New satellite pics reveal iceberg A-68 shattered and scattered

Scott Sutherland
·3 min read
New satellite pics reveal iceberg A-68 shattered and scattered
New satellite pics reveal iceberg A-68 shattered and scattered
New satellite pics reveal iceberg A-68 shattered and scattered

What was once one of the largest icebergs in the world is now scattered in multiple pieces around South Georgia island.

In July of 2017, a massive iceberg broke off from the leading edge of Antarctica's Larsen C ice shelf. Roughly the size of Prince Edward Island at the time, it was given the name A-68 by the US National Ice Center. Within days that was amended to A-68a, after a large chunk broke away from one end (A-68b). Drifting out into the Weddell Sea and then the Southern Ocean, A-68a managed to stay intact for over two-and-a-half years until A-68c calved off in February of 2020. Since then, it has only taken another year for the iceberg to shatter into nearly a dozen more pieces.

A-68 journey ESA
A-68 journey ESA

The positions of A-68 icebergs, from its calving in July of 2017 to its fractured form surrounding South Georgia island on February 1, 2021. Credit: ESA

The end for this immense chunk of glacial ice began as it approached the island of South Georgia in December 2020. Scientists were initially concerned that the iceberg would ground itself on the island's shelf and potentially devastate the local wildlife population. By mid-December, however, A-68a had deflected off the shelf and was carried off to the south by the current.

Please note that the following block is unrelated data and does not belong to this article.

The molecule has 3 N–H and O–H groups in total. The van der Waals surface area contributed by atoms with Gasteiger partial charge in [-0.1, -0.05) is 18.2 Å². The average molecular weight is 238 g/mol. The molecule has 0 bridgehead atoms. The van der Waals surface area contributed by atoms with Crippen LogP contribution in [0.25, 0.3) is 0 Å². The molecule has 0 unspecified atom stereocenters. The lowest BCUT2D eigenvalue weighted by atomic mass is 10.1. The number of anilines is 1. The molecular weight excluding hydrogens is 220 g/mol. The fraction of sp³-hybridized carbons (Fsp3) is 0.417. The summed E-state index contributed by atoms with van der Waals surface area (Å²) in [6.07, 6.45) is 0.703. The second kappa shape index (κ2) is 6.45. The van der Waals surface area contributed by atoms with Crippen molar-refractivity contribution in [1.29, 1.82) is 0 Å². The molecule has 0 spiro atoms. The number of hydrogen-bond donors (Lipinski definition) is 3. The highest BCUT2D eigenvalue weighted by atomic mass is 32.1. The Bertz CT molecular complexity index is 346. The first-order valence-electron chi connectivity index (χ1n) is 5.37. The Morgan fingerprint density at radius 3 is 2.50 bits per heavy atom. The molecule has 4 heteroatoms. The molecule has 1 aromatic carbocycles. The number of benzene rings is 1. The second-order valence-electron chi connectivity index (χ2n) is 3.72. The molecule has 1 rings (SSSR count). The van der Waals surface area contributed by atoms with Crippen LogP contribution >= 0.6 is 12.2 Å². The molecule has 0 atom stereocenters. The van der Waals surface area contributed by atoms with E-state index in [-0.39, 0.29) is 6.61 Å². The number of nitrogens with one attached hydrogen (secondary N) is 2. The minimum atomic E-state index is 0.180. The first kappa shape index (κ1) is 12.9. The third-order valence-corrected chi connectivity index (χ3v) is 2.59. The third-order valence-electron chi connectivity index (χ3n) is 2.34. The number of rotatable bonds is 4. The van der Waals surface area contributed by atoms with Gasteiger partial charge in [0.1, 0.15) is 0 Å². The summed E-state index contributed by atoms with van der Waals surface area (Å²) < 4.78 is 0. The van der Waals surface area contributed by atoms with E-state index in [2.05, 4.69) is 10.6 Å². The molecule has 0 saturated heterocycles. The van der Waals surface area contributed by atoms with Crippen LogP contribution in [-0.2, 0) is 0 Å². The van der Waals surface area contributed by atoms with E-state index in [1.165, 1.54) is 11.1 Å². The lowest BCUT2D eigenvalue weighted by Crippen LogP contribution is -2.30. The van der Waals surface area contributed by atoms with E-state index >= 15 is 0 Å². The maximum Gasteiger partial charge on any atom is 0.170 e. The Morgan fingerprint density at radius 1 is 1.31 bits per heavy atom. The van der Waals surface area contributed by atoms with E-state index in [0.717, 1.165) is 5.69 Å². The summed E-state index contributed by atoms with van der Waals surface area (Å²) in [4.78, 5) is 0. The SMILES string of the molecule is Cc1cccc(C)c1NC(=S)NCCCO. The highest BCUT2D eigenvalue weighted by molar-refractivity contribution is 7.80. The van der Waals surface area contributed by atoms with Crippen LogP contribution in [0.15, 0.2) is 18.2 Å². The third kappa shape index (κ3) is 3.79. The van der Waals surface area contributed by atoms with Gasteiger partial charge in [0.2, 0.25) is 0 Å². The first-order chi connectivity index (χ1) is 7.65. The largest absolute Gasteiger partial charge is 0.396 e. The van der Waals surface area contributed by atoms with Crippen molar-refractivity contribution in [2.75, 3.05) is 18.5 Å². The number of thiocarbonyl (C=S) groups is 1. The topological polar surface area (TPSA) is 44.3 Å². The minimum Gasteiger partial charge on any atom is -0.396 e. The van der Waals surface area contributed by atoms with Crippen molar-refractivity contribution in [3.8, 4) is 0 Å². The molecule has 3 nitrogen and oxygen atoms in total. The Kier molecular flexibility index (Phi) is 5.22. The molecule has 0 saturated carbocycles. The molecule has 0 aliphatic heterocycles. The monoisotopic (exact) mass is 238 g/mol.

The impact took its toll, though, and the breakup of A-68a began. First, A-68d broke away, sticking close to the island. Then the leading edge of the iceberg split into A-68e and A-68f.

A68a-CLOSEUP
A68a-CLOSEUP

This closeup of A-68 and its lost fragments was captured by NASA's polar-orbiting Aqua satellite on December 22, 2020. Credit: NASA Worldview

With these pieces drifting away from each other, A-68e swung around South Georgia on the currents, while A-68f broke into smaller pieces. A-68a managed to hang on for over a month longer.

Then, on January 28, the next breakup event occurred, as the US National Ice Center logged A-68g, as spotted in Copernicus Sentinel satellite imagery. This apparently set off a chain reaction through the days ahead. On January 30, A-68h, A-68i, A-68j, A-68k and A-68l joined it.

Iceberg-a68j-k-l-m-USNationalIceCenter
Iceberg-a68j-k-l-m-USNationalIceCenter

Iceberg A-68 fragments on January 30-31, 2021. In the second image, A-68h and A-68i have drifted out of the field of view. Credit: Sentinel-1A/B Imagery via ESA/US National Ice Center

Just one day later, radar imagery from the Sentinel 1A satellite revealed A-68g floating away from the cluster and fracturing once again to produce A-68m.

With the primary, A-68a, just a fraction of its original size now, and the smaller pieces continuing to fragment, this iceberg is not likely to last much longer.

A-68 on February 1 article
A-68 on February 1 article

The state of A-68 as of February 1, 2021, as revealed by the Sentinel-1 mission. Credit: ESA

In the latest imagery from space, the shattered and scattered iceberg appears to be turning back towards South Georgia island, drawn by the ocean currents. When it approached the first time, in mid-December, its size was the primary concern.

"A close-in iceberg has massive implications for where land-based predators might be able to forage," Dr. Geraint Tarling, from the British Antarctic Survey, told BBC News at the time.

"When you're talking about penguins and seals during the period that's really crucial to them — during pup- and chick-rearing — the actual distance they have to travel to find food (fish and krill) really matters," Tarling explained. "If they have to do a big detour, it means they're not going to get back to their young in time to prevent them starving to death in the interim."

Now, with the iceberg in this much-diminished state, its fragments are less likely to pose a significant threat to the wildlife there.